With deliberate use of color, painters compose nuanced images that captivate, compel and challenge viewers. Color, one might argue, is the foundation of artistic painting, and improvements in techniques and materials allowed for a more striking and sophisticated application of color. The continual enhancement of methods and materials gave artists greater freedom and purpose. One such improvement was the recognition of gouache, the opaque form of watercolor. Simple watercolor mixtures, first used in primitive cave paintings, ultimately emerged as a visual art form. Gouache resulted from the eventual distinction between transparent and opaque watercolors. However, gouache techniques were used long before any acknowledged distinction.
In ancient Egypt, the binding of pigments with honey or traganth glue created a form of gouache, and by the Middle Ages, it appeared on illuminated manuscripts. Without formal recognition, gouache continued its growth. In the landscapes and nature studies of Albrecht Durer, such as “Pond in the Woods” from 1496 and “The Large Turf” from 1503, gouache proved effectiveness in providing compositions with a deep finish and a soft glow. In 18th-century Europe, gouache became popular with artists seeking its pearly, pastel tones. François Boucher’s “The Birth and Triumph of Venus” from 1743, captures the radiant glow of gouache, and a century later, in J. M. W. Turner’s “Fish Market on the Sands” from 1840, gouache created the soft canopy of fog in the morning sky.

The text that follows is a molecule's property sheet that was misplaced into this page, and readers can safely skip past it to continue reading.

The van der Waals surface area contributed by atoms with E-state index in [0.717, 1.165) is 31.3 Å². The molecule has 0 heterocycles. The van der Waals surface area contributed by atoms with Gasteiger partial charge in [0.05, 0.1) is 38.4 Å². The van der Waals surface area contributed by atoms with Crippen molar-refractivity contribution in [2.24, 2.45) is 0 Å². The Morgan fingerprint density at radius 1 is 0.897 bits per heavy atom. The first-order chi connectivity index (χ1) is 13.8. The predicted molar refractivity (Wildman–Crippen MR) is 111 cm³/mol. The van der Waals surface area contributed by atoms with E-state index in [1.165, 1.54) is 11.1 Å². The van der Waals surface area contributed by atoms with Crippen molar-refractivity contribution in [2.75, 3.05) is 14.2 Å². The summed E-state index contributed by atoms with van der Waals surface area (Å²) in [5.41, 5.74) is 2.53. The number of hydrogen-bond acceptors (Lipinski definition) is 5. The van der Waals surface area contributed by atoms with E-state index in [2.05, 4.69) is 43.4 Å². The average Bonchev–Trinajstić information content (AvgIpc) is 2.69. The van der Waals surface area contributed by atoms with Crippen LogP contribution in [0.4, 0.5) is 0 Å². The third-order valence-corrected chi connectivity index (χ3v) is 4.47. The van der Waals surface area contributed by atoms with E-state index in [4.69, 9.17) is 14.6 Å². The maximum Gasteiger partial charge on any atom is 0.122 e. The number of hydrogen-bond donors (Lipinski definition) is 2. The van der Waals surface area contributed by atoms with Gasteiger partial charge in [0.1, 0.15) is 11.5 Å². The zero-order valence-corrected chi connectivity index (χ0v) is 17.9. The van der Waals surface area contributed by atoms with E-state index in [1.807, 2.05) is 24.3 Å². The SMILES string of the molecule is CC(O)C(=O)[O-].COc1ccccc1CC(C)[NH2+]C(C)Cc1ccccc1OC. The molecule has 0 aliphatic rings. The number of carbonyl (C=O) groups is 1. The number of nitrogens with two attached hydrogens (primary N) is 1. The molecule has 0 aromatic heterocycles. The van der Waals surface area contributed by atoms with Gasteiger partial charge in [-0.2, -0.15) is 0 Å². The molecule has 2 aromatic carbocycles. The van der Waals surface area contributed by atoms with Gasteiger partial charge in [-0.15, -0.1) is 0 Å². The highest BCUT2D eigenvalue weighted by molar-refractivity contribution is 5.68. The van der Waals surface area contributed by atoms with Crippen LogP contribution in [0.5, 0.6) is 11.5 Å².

Also known as body color, gouache is not only significant because of its long history and continued use, but also because it reveals the connection between art and science. The early uses of simple chemistry formed new, improved materials, which allowed for increased precision and purpose by artists in express their intentions. In this way, gouache is an example of art’s evolution. Even into the 20th century, it suited many artists’ needs. In George Rouault’s “Circus Trainer” displays the material’s affect on a piece of art, as the gentle incandescence of the color clashes with the grotesquely abstract figure of the performer.
By the mid-20th century, Henri Matisse used gouache to create his renowned series of Blue Nudes, and today, artists still use gouache, sometimes in concert with materials like oil, ink or watercolor. Throughout artistic painting’s history, better materials have been sought and embraced to produce the precise effects that artists were seeking. With the continual development of new materials, from oils to acrylics to even latex primer and paint pens, gouache serves as a reminder of the important connection between art and science in meeting the creative needs of visual artists.